- Author: Ryan Chi
Are you interested in plants? Or perhaps you'd simply like to learn a bit more about horticulture? Then you should consider trying out for the California 4-H Horticulture Team! Every year, there's a horticulture contest at State Field Day at UC Davis. The contest is open to all ages, but if you're 15-18 and you score in the top four, then you can qualify for the state team and represent California at the National Junior Horticultural Association convention. If you'd like to get some practice first, you can also try the horticulture contest at Bay/Coast Area Field Day.
2017 National Horticulture Association Convention
Last month, I attended the 2017 National Junior Horticultural Association Convention in Indianapolis, Indiana as part of the California 4-H Horticulture Team. It was an amazing experience! The convention was a 4-day-long opportunity for youth all around the nation to learn more about horticulture through a myriad of contests, workshops, field trips, and other activities. The highlight, as it is every year, was the Horticulture Identification Contest, where contestants had to identify a hundred different samples of plants in four different categories: fruits, vegetables, flowers, and landscape ornamentals. These could be presented in almost any format, ranging from fruits and flowers to seeds and leaves or even pieces of bark.
Learning about horticulture through hands-on activities
Perhaps the best part about the attending the convention was being part of the California team. Through months of study sessions, we had not only improved on our horticultural knowledge, but also had also become good friends. By the time of the convention, we were a solid team, a close-knit group of collaborators working toward achieving a shared goal. The friendship and camaraderie we experienced together is an experience that is truly unparalleled.
Finishing 3rd, 2nd and 1st!
Our 4-H team did quite well: we finished 3rd in the horticulture identification contest, 2nd in the state display contest, and 1st in the horticulture Jeopardy contest. In addition, our California open team also did well: they placed 1st in their category for the horticulture identification contest.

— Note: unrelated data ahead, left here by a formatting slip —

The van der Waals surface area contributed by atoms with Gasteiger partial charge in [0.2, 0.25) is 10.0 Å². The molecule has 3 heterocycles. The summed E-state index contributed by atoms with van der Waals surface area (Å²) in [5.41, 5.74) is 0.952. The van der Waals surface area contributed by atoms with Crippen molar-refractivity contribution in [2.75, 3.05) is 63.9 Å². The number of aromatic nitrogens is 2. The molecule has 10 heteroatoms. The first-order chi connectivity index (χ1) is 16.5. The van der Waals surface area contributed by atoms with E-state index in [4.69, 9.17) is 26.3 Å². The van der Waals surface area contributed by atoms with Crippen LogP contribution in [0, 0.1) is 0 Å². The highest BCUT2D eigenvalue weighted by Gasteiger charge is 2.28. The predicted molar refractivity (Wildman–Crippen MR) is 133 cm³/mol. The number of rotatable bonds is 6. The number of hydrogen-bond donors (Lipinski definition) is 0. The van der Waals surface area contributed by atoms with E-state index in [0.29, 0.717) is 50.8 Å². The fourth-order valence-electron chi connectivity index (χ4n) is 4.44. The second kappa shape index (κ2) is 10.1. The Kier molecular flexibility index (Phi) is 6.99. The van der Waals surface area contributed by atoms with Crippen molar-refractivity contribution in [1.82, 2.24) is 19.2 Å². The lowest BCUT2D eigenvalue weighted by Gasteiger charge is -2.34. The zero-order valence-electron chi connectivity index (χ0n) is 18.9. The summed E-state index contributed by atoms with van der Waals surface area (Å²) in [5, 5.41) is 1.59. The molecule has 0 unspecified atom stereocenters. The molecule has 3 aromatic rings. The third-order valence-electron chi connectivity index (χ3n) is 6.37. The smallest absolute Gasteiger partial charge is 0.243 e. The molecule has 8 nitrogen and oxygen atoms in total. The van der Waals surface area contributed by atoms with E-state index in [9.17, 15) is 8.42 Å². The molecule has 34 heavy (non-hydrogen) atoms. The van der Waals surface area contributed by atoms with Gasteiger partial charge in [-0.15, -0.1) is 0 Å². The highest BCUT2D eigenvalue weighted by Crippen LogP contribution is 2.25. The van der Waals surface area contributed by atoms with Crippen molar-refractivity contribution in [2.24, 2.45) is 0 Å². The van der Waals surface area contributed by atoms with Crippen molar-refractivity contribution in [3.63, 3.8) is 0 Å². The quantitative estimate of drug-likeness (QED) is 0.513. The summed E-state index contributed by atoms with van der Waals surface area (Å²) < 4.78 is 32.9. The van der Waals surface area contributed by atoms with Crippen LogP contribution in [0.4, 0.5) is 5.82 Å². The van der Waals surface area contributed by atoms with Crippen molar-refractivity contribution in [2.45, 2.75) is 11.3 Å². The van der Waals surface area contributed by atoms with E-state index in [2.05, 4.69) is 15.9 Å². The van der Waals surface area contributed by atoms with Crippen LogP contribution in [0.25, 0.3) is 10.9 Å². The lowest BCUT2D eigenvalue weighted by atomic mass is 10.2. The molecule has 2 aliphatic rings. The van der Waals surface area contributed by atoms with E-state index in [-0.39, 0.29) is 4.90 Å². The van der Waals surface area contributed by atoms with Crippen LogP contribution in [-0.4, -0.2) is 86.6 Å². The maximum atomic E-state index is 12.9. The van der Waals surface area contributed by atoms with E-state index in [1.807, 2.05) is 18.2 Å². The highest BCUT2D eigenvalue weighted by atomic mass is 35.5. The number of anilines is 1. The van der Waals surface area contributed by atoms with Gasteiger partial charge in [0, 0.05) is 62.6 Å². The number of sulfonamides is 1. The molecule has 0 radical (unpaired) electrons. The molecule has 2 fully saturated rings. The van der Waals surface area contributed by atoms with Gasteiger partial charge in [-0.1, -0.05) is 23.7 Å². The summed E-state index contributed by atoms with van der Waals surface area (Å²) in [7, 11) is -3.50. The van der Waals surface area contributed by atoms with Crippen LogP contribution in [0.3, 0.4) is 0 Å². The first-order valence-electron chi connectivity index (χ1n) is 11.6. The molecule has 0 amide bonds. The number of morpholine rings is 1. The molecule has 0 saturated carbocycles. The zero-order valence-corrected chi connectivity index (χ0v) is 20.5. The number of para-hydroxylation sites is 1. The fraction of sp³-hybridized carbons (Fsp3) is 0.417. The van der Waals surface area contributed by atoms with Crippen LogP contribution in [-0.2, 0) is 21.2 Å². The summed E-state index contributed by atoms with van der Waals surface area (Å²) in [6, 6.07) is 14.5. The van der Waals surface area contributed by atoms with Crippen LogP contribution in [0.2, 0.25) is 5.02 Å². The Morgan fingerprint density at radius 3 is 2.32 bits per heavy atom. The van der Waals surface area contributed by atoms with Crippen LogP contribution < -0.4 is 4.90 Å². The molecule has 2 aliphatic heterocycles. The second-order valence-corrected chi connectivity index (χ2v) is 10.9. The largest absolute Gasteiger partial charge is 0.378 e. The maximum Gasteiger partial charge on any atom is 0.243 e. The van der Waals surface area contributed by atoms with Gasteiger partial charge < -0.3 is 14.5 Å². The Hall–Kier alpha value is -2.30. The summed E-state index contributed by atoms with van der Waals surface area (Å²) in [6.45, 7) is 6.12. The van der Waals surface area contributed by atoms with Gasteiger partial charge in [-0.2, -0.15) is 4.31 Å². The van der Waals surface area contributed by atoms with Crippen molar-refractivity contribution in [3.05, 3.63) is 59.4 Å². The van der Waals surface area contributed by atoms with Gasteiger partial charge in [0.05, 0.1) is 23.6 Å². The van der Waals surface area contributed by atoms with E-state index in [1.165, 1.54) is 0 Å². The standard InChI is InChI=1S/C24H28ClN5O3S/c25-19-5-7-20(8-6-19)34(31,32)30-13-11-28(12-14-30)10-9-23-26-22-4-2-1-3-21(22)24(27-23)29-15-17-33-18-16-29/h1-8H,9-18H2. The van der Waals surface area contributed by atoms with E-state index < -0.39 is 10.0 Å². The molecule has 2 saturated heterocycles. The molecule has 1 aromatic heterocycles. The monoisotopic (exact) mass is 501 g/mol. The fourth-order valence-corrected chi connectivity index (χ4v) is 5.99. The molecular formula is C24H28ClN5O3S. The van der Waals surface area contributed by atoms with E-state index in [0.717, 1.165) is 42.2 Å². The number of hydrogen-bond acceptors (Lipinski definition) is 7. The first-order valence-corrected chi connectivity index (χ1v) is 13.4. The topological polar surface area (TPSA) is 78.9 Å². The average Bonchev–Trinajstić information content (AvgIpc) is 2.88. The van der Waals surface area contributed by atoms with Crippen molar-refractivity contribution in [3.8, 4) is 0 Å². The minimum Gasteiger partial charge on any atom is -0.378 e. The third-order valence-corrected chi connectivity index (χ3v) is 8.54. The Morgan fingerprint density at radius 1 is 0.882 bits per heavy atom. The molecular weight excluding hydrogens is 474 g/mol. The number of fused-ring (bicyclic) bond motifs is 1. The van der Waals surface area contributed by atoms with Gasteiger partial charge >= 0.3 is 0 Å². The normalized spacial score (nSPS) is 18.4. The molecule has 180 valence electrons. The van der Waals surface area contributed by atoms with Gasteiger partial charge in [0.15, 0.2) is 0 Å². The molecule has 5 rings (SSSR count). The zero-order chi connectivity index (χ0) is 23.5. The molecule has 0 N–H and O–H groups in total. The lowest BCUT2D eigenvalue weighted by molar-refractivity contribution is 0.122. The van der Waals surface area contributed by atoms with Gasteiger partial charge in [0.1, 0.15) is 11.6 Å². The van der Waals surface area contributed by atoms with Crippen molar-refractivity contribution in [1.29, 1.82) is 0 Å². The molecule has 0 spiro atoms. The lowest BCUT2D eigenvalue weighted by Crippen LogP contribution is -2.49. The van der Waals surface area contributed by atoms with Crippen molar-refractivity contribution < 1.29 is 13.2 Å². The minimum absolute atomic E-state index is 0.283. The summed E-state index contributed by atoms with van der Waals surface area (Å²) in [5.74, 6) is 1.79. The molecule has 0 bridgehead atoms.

I'm looking forward to competing again next year!
For more information about the 4-H Horticulture Team and the State Field Day competition, please contact DeAnn Tenhunfeld at firstname.lastname@example.org.
- Author: Regina O'Brien
- Editor: Jenna Colburn
Regina O'Brien was one of the delegates representing California 4-H at the 2017 Citizenship Washington Focus-Presidential Inauguration. For the first time, 4-H'ers were invited to attend the presidential inauguration. This was not about politics or supporting specific candidates. Planning for this event started a year in advance. Participants and chaperones had to sign up by April 2016, way before the November election. This unique experience was about giving 4-H youth an opportunity to witness in person a key feature of our democracy - a peaceful transfer of power.
Delegates participated in the standard program of a Citizenship Washington Focus (CWF) Conference, with the addition of being able to witness a presidential inauguration in person. The National 4-H Citizenship Washington Focus conference is an annual event that invites 4-H youth from around the country to learn about civic engagement in our nation's capital.
Reading about Regina's experience at the Citizenship Washington Focus conference – it may inspire you to sign up for next year's CWF!
My Trip to CWF-PI
by Regina O'Brien, Santa Rosa Valley 4-H, Ventura County
In January of this year, I attended Citizenship Washington Focus-Presidential Inauguration, also known as CWF-PI for short. CWF-PI, which is normally held in the summer, was a special edition of a program that outlined these special topics:
- The meaning and importance of our democracy
- The history of the president
- The election process
- The role of the media
- Discovering the intricacies of the Executive Branch
- Careers in politics
We got to practice our role as citizens and what citizenship is to us
There were 26 delegates in total from our state of California--21 4-H'ers and 5 parent chaperones. We attended workshops, sessions, and huddles. We held our own mock election to run for president of CWF-PI, where I ran for election (and no, I didn't win).
The workshops included topics such as the role of our media reporting the facts and being the center of communication that emphasized our 1st amendment right of Freedom of Speech. I also got to attend workshops where we had speakers tell us about how important it is to think beyond yourself and better your own community. I really enjoyed all of our activities in our workshops, such as creating our own front newspaper article.
I think what stuck with me the most about citizenship was when one of the speakers defined it as, “what you do with your gum wrapper when no one is looking.”
Meeting people from other states
I got to meet people from as far as Alaska, and participated in a ‘pin trade' where we brought stuff with us representative of our respective states and got to bring back with us assortments of trinkets. I got pins from Florida all the way to Wisconsin. We all stayed together at the National 4-H Conference Center in Chevy Chase, Maryland. I had 3 roommates from different parts of California.
Sightseeing in D.C.